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A letter scale, sometimes called a postage scale or postal scale, weighs mail in order to determine the exact amount of postage required. Letter scales are available with a variety of features for business or personal use. Especially when combined with a postage meter, a letter scale can save money on postage and cut down on the amount of human labor needed to post mail accurately.
There are two basic types of letter scales: manual and digital. Manual scales, also called mechanical scales, are typically less expensive, but they require the user to read the weight from a mechanical needle. They might also require periodic manual recalibration.
Digital, or electronic, letter scales have gained popularity since the 1990s. These give a digital reading, reducing the likelihood of human error. Some also automatically calculate the amount of postage required using rates downloaded from the Internet.
To calculate the amount of postage required, the user can weigh the letter on the scale. He or she can find the current rate for postal mail and calculate the cost accordingly. For example, in the United States in 2011, the rate for first-class domestic mail was $0.44 US Dollars (USD) for the first ounce (28.3 g), then $0.17 USD for each ounce (28.3 g) after that. Based on these rates, a 3-ounce (85-gram) letter would require $0.78 USD in postage.
Using this method to calculate postage can save the user money by preventing him or her from overestimating the amount of postage needed. For instance, someone mailing a 3-ounce (85-gram) letter might know that it is too heavy for a single $0.44 USD stamp and put two stamps on the package, for a total of $0.88 USD in postage. Using a letter scale to get the actual measurement would save $0.10 USD in this case.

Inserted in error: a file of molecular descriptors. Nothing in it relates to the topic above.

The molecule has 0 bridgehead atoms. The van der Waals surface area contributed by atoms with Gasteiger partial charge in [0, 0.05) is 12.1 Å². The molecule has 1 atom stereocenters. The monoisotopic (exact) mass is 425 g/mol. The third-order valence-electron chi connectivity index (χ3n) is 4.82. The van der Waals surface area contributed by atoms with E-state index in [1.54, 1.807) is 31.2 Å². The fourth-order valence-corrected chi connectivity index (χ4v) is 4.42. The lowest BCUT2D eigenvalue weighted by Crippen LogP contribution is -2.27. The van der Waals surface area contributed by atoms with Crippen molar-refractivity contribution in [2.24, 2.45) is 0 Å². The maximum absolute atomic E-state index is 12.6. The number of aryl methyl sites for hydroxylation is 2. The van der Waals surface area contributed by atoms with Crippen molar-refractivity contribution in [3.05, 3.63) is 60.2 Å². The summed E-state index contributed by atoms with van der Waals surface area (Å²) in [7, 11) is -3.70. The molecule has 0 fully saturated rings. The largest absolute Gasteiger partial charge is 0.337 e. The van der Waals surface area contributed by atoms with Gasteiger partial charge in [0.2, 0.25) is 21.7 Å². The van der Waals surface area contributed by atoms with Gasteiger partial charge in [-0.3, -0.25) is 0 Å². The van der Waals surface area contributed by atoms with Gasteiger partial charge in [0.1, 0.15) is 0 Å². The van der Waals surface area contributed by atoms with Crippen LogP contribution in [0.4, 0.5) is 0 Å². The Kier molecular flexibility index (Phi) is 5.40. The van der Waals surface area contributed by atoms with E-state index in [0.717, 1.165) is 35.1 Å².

For home or low-volume business use, a simple letter scale is generally sufficient, but some businesses might benefit from scales that have additional features. Larger models are available that can weigh bulk mail or heavy packages. Most industrial scales easily hook up to a postal meter, which automatically calculates and prints or stamps the appropriate amount of postage, eliminating the need to look up and calculate postage rates. The postal service might then charge the company based on the amount of postage used in a given month. Other models might compare the prices of various commercial mail carriers to find the best rate or calculate the rates for different classes of mail delivery.
Our office has an electronic scale and it's the most annoying machine ever invented. It goes out of calibration at least once a week and the office machines repair guy is in, recalibrating it and fixing it. It sits on a table and is never moved. It's just ornery.
By contrast, the big metal UPS scale in the other office always works. It's the size of a briefcase and is at least 40 years old. No electronics necessary. Just zero it out and weigh whatever.
The electronic scale weighs lighter parcels, and is more accurate when it's working, but it's awfully temperamental. We need to get one that works more consistently. I hope the warranty is still good.
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